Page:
2. Edmund Meinerts on Thursday 7 November, 2013 at 20:25

    “…it’s great to actually have an identifiable theme for the lead character, something which you might think would be a basic requirement in a film like this.”

    Forgive me if I’m wrong, but with the exception of Djawadi’s dreadful first Iron Man score, doesn’t every single one of the Marvel scores thus far feature very strong and memorable main themes? Debney’s for Iron Man 2 was horribly underused, true, but the theme itself is quite strong. Craig Armstrong’s octave-hopping Hulk theme is a masterstroke. Doyle’s theme for the original Thor is heroic when loud and emotional when soft, but always appealing. Silvestri’s fanfares for Captain America and The Avengers are, as you say, memorable and tuneful. Tyler’s own theme for Iron Man 3 is one of this year’s best.

    Which makes me wonder why the admittedly fun, but EXTREMELY derivative main theme for Thor: The Dark World is singled out by you as a thematic highlight of the franchise; in my opinion it’s anything but. Doyle’s for the original was much stronger. Tyler’s own theme for Loki in this very score is much stronger. I thought the main theme was one of The Dark World’s weakest aspects, actually.

  3. James Southall on Thursday 7 November, 2013 at 20:34

    RCC – “one of his best”, not “his best”, but in general, yes.

    Edmund – that’s fair enough but those themes didn’t really stick with me at all.

  4. Marc Bennett on Thursday 7 November, 2013 at 21:39

    Definitely agree. This is a magnificent score. Rousing themes with an amazing sound. Beautiful.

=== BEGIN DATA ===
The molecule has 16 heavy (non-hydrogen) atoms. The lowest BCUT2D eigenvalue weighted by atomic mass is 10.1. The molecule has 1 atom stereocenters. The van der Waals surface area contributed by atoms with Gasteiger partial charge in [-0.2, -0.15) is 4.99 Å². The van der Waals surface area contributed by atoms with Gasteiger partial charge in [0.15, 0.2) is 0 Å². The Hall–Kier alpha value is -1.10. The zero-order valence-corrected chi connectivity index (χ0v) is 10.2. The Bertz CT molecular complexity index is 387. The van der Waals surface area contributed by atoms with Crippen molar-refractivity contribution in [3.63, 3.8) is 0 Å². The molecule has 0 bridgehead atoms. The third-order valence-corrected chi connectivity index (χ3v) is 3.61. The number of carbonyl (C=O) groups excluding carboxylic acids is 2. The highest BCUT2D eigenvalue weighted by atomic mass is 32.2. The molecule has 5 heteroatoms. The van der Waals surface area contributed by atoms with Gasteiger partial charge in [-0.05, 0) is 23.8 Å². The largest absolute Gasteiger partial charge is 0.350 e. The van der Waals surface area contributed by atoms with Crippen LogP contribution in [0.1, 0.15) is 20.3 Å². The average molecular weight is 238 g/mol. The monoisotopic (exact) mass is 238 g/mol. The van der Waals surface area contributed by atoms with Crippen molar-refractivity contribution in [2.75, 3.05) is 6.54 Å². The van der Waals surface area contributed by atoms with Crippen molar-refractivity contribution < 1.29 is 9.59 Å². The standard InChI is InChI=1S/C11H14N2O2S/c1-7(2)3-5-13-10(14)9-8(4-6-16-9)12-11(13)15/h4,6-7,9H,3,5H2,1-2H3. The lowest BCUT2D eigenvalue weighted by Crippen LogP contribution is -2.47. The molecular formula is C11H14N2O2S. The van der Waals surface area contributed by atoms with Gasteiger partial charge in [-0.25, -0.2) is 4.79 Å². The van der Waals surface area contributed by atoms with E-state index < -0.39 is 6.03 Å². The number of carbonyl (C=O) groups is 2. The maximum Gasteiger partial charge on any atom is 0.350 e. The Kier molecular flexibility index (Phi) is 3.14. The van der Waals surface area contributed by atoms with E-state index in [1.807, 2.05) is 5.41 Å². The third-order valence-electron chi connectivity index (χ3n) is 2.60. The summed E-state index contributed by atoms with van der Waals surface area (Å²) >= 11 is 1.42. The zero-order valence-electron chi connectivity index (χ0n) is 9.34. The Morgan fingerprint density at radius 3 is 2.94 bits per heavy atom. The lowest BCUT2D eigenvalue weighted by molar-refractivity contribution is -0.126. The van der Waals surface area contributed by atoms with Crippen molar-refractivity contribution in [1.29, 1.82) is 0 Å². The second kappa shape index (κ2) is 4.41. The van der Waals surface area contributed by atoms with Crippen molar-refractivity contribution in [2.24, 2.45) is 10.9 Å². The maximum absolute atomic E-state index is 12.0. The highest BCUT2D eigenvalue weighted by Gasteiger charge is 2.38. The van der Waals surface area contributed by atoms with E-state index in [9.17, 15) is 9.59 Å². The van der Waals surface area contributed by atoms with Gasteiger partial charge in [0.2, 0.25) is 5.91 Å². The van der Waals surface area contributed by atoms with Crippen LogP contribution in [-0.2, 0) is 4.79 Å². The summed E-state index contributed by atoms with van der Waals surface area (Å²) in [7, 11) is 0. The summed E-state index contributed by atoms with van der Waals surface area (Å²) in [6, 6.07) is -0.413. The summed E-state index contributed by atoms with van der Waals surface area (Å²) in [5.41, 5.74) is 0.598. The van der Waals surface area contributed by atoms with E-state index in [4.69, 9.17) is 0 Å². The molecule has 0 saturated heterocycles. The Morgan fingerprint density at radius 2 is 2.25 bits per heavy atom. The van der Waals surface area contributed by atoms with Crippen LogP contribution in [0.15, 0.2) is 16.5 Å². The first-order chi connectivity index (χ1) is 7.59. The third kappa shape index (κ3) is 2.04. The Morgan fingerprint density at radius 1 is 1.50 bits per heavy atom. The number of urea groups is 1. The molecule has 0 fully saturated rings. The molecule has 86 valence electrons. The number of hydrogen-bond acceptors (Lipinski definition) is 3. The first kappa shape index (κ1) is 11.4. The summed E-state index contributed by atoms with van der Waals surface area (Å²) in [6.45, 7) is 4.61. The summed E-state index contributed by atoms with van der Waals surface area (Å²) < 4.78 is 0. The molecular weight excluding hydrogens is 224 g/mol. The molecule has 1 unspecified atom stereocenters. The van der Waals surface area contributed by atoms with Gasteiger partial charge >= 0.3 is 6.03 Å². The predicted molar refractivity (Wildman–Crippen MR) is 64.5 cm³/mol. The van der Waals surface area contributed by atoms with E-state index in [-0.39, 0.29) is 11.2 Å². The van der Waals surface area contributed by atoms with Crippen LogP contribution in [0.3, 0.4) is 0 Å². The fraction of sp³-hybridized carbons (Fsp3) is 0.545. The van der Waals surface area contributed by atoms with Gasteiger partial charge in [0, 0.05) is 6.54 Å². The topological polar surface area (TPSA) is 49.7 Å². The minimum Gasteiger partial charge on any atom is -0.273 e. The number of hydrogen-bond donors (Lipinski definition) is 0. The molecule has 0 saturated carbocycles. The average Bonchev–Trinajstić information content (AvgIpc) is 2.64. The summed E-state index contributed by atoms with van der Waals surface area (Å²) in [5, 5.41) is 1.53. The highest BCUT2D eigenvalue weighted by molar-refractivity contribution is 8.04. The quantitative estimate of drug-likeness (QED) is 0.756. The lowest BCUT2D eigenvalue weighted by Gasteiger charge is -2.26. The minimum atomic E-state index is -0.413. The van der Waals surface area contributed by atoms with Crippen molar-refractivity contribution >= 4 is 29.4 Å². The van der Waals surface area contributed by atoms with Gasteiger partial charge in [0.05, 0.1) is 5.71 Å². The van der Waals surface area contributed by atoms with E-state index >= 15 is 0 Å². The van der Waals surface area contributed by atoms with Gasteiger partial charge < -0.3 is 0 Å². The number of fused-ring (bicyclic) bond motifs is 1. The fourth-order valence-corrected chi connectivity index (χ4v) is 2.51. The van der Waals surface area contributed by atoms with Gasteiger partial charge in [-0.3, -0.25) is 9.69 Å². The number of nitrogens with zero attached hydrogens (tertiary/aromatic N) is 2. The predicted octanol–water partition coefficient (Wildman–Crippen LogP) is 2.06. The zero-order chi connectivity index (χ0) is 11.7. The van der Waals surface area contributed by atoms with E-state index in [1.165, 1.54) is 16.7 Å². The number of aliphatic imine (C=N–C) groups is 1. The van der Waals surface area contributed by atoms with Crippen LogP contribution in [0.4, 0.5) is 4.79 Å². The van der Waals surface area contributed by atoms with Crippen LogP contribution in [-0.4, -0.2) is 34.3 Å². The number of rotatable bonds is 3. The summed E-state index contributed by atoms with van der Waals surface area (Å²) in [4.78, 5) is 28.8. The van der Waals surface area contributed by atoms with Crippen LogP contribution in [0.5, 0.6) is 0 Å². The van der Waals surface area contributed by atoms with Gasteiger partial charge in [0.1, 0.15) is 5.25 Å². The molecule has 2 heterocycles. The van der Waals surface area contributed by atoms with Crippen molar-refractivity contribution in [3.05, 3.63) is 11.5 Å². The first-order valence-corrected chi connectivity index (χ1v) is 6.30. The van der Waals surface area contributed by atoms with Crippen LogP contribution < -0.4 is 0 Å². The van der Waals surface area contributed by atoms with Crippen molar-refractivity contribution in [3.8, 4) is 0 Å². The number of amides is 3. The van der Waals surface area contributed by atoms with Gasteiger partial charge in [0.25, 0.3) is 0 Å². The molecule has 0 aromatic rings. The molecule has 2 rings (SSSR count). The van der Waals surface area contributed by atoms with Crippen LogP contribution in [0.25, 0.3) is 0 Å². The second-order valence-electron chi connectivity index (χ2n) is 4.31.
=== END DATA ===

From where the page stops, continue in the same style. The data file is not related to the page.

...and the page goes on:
5. spielboy on Thursday 7 November, 2013 at 21:57

    Better than his IRON MAN 3? (I see you didnt review that yet, James)

  6. Chris Avis on Friday 8 November, 2013 at 02:22

    You know I agree with probably 90% of your reviews, James, but it seems like the 10% I disagree on are typically those with a remote control-inspired sound. I really don’t think there’s anything particularly new here… this is a 2.5 star effort at best.

    When Brian Tyler first burst on to the scene, I was incredibly impressed with his early efforts: Timeline, The Hunted and Children of Dune. Since then though, sadly, nothing he’s done has really caught my ear. It’s certainly not horrendous, like some of Zimmer and Jablonsky’s recent stuff, but it doesn’t really offer much either.

    Chris

  7. ed on Friday 8 November, 2013 at 13:20

    I’m finding the work of Brian Tyler dull as dishwater lately. Still, one hopes for the future. This whole “Zimmer Sound” thing is starting to impede on composers entering the world of Marvel. Patrick Doyle was met with the same fate on the original.

  8. orion_mk3 on Sunday 17 November, 2013 at 03:59

    In the theater, I noticed that there was a brief blast of Alan Silvestri’s Caprain America theme. Did that make it to the album?

  9. mastadge on Sunday 17 November, 2013 at 14:12

    Yes, in the cue “An Unlikely Alliance”.

  10. Richard on Sunday 8 December, 2013 at 05:53

    The ‘wailing woman’ you speak of is none other that Azam Ali, a renowned vocalist who has appeared on many scores and on dozens of solo and other project albums.

    You can see her discography here: http://www.azamalimusic.com

  11. Lars Pettersson on Monday 16 December, 2013 at 23:37

    So… when can we expect reviews from ‘Iron Man 3′, ‘Standing Up’ (most preferrably for my indulgement) and ‘Now You See Me’? All courtesy this composer of course, why would i otherwise ask here? :)

  12. Lucas on Tuesday 21 January, 2014 at 02:24

    I still prefer Doyle’s take on this story. His themes were much better IMHO. Sadly, Marvel agains prefers to cut off preexistent material afecting therefore the continuity

  13. ANDRÉ - CAPE TOWN. on Thursday 23 January, 2014 at 19:35

    I’ve just received my copy of this epic score with that memorable heroic theme…it’s music that has both emotional & impressionistic content…it stimulates visualisation and its harmonically beautiful in its various incarnations. Your incisive critique, James, exactly emulates my viewpoint. I also enjoyed TYLER’s ‘Terra Nova’ > a Sci Fi score with symphonic thematic content that devotees of ‘Thor’ will appreciate.